Nike, Pepsi, Nickelodeon, Spotify, Disney, MTV. Paw Patrol and Sesame Street. What do these brands and shows have in common? In the wake of the killing of George Floyd, as people took to the streets to express their outrage at that and other injustices against minorities, they all clearly communicated what they believe in.
Traditionally, we’ve been taught to believe that businesses should reach as broad an audience as possible. Therefore, it’s best that corporations stay out controversial topics. Yet, despite the risk of financial loss and public backlash, the leaders of these companies decided that dignifying the lives of minorities reeling from trauma in this tumultuous time is more important than their bottom line. Why?
As Simon Sinek once told a Ted Talk audience, “People don’t buy what you do; they buy why you do it. The goal is not to do business with everybody who needs what you have. The goal is to do business with people who believe what you believe.” Said another way, people are drawn to your zeal for your purpose. Seems like a no-brainer. The problem is, more often than not, when we start a business, we do so with a clear understanding of what we’re doing—yet rarely do we really understand why we do it. But if we do not understand that purpose, that why at the bottom of it all, we cannot communicate what we believe in most deeply as leaders—even when it goes against the grain of generally accepted “safe” corporate messaging.
As a criminal defense attorney, I’ve handled nearly every kind of case imaginable. When people ask about my work at social gatherings (remember social gatherings?), their most common question is, “How can you represent the guilty?” I can almost set my watch to it. The truth is, most attorneys struggle with it too. It’s a fair question, to be sure, but not the most important one that I ask myself as a lawyer. The most important question is “Why?”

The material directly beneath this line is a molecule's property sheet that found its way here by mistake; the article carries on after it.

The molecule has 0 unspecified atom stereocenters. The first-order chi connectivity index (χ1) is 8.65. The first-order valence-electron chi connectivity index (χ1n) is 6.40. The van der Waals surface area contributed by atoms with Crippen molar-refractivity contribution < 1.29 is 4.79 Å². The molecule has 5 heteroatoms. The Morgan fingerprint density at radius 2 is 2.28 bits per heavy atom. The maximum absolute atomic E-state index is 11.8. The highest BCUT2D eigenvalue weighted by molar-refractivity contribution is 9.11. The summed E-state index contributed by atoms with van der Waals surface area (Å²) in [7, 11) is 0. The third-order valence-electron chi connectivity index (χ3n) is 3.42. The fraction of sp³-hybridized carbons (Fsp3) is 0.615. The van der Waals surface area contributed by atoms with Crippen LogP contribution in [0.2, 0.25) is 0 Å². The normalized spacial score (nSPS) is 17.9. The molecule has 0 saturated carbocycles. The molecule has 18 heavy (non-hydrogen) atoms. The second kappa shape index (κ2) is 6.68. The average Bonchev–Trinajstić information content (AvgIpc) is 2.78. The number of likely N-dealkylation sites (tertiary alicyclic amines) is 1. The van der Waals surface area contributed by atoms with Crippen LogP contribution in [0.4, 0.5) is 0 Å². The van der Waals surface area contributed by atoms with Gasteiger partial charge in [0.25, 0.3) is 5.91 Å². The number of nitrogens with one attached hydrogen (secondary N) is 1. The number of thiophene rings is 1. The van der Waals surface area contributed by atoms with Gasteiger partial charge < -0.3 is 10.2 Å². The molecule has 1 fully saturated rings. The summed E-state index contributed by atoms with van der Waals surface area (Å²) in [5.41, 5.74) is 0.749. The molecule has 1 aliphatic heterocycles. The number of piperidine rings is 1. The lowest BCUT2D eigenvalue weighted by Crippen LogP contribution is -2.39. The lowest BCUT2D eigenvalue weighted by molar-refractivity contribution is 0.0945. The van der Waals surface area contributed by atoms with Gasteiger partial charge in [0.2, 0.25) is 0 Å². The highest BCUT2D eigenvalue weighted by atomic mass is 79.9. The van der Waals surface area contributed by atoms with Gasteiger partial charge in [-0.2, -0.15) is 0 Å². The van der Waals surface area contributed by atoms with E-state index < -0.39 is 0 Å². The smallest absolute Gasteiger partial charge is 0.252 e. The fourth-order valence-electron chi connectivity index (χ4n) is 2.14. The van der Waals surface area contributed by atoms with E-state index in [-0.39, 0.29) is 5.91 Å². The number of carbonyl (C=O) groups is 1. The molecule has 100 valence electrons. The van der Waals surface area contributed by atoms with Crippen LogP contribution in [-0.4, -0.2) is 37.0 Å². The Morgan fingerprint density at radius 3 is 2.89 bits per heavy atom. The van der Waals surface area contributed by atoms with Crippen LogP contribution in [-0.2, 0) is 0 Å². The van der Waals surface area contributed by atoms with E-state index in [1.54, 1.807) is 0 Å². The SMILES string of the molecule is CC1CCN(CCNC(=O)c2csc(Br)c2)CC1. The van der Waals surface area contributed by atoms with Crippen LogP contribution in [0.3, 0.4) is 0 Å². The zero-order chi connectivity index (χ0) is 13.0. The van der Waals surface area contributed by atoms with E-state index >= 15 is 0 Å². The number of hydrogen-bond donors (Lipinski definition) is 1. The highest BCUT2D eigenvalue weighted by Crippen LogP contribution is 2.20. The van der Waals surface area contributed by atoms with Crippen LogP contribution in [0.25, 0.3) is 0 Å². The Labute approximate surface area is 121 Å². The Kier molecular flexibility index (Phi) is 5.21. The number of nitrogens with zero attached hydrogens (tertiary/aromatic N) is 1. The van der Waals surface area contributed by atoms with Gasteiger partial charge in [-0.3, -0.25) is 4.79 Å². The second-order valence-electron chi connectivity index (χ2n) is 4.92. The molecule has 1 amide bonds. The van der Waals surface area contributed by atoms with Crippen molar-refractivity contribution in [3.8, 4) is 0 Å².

Each year, I have the pleasure of speaking to local college students about my work in criminal law and the struggle professionals have integrating their faith into their callings. I begin by choosing a few students at random, asking them to identify their major, what work they want to do after graduation (remember graduations?), and why they want to work in their chosen field. “I want to help people”; “I think I’ll be good at it”; “My mother does the same thing, so it feels natural”; “Financial security”—these are the most common justifications given. All of these are fine reasons, I assure them. But when I find a student with altruistic motives, I press them: “Why do you want to help people?”
These students usually say that they were inspired by someone else’s kindness in their own hour of need. They often relay a twinkle-eyed sense of moral duty to change the world, found distinctively in those unacquainted with the crushing weight of student loan debt. “That’s great,” I encourage them, but still, I press: “The goal of business is to make money. Why do we care about helping people?” By this time, the students are flummoxed. Our goal, I tell them, is to get to the why behind the why behind the why. Asked another way, do you understand your purpose?